The sad beauty of a double funeral

Devastating as it is to lose a loved one, how much more devastating it is to lose two people within days, or even hours, of each other.

I can’t say the death of two close family members has become common during the coronavirus pandemic but it’s certainly become less uncommon, particularly for elderly couples.

The shock for those left behind is unimaginable. As are the practical and emotional difficulties as you find yourself arranging not one but two funerals in quick succession.

And so, the question arises, should you make it a double funeral?

Perhaps you’re worried that you’re somehow not ‘doing right’ by your loved ones if you don’t give them separate funerals.

Perhaps you’ve started to arrange one funeral before the second person dies and can’t face undoing the earlier arrangements.

Indeed, are people even aware that a double funeral is possible?

But there’s no doubt that a double funeral makes sense in practical terms and can even help you cope with the devastation of your double loss.

Particularly if you have a sense of an afterlife, whether traditional or more spiritual, there can be a lot of comfort gained from sending both loved ones on their final journey together. You may also find that having just one ceremony, rather than two, is a little easier emotionally.

In practical terms, a double funeral costs less than two single funerals. And, while the pandemic continues, it is safer for everyone if you only have to visit the chapel once.

Even more importantly, a double funeral can be truly beautiful as it honours and recognises the enduring love between two people in a meaningful way.  

I recently led a ceremony for an elderly couple who died within days of each other from COVID-19. It was important to the family that they celebrated what had been a long and incredibly happy marriage.

Between us, the funeral director and I arranged to set the coffins on two separate trestles, slightly angled so that the coffins were just touching. We checked with the family which sides of the bed their mum and dad usually slept on and placed their coffins on the same sides. And we asked them to choose a typical item of clothing to put onto each coffin so that everyone watching on the webcast could easily identify which was which.

The tribute was a tapestry of their stories, all the richer for weaving the two together, remembering their lives as individuals as well as their lives as a couple. Music was chosen to reflect their distinct personalities as well as their time together and poems adapted to refer to both of them.

As part of the committal, we remembered the vows they had made at their wedding, acknowledging that even death had not parted them.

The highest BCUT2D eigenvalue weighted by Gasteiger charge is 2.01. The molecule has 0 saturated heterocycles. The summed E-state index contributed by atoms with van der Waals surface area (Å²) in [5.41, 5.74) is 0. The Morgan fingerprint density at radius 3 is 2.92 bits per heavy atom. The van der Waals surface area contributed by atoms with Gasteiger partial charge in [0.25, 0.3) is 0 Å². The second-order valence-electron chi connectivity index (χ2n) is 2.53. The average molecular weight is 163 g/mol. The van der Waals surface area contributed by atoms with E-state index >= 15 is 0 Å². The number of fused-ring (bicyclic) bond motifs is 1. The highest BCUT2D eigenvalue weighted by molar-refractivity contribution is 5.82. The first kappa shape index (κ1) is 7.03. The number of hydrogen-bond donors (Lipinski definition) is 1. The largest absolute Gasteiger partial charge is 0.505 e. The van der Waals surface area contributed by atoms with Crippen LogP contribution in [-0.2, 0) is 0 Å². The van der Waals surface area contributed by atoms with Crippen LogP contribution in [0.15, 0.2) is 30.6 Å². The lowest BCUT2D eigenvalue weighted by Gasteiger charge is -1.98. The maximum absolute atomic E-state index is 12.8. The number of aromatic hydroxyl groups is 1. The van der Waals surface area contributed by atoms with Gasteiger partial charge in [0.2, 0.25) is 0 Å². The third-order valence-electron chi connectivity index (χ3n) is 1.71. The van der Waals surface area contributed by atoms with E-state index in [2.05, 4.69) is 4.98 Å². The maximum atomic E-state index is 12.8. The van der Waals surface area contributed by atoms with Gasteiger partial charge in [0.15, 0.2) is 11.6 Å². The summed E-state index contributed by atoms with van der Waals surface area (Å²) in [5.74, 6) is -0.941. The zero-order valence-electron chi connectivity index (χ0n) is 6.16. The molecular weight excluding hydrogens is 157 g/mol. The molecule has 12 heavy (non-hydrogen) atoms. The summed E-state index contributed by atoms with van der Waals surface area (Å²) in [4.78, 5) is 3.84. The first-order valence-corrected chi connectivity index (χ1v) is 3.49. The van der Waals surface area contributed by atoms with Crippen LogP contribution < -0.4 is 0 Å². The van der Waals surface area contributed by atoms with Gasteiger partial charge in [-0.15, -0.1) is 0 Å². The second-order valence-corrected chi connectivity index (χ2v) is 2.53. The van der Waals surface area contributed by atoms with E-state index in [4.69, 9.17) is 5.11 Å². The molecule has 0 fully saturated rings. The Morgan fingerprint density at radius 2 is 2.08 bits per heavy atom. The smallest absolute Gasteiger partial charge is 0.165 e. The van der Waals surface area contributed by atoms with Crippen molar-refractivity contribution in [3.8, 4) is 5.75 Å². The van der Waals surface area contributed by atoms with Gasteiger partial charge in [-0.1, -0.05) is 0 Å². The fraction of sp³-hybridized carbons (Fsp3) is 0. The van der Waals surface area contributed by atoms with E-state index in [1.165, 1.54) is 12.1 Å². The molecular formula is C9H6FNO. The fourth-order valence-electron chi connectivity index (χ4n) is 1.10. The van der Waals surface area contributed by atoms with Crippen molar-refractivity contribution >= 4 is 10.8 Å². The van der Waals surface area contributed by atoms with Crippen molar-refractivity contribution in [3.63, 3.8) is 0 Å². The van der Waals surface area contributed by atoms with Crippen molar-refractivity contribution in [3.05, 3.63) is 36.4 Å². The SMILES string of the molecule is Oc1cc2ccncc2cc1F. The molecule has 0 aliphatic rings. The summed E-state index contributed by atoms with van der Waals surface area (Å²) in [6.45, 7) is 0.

Of course, family members were still full of sadness and shock. But they gained an enormous amount of comfort from the acknowledgment that their much-loved parents and grandparents were together in death as they had been in life. They were certain that neither would have wanted to live without the other.

Colleagues from my professional organisation, The Institute of Civil Funerals, suggest other ideas for a double funeral. For example, one family locked together two padlocks and sent the key and its copy with the coffins. The linked padlocks stay with the family as a visual reminder that their loved ones can never be parted. Others have used ribbon knotting and plaiting – reflections of handfasting wedding ceremonies. Or you could have different actions in the ceremony to remember each individual – laying flowers for one and lighting a candle for the other, for example.

There are other choices, such as deciding which coffin is borne into the chapel first. In the case of a married couple, you might prefer to give precedence to the wife, a final ‘Ladies first’ courtesy. For a parent and child, you might choose to pay that respect to the older of the two.

They are small touches but, when you look back on the day, you’ll realise how important it is that you were encouraged to create a double funeral as a very special and meaningful occasion.

Your funeral director, celebrant or officiant should really make these options part of the planning for any double funeral. The professionals should be led by you in the balance between your loved ones as individuals and the life they shared together, whether they are parent and child, spouses, siblings or any other combination.

If you’re in the difficult situation of considering a double funeral, speak with at least a couple of funeral directors and celebrants before you decide whose services you’re going to use. Remember that it’s often better to choose the celebrant before the funeral director to get the most options.

Look for those who show a willingness to adapt so that the double funeral becomes a unique and memorable end of life event for both of your loved ones.

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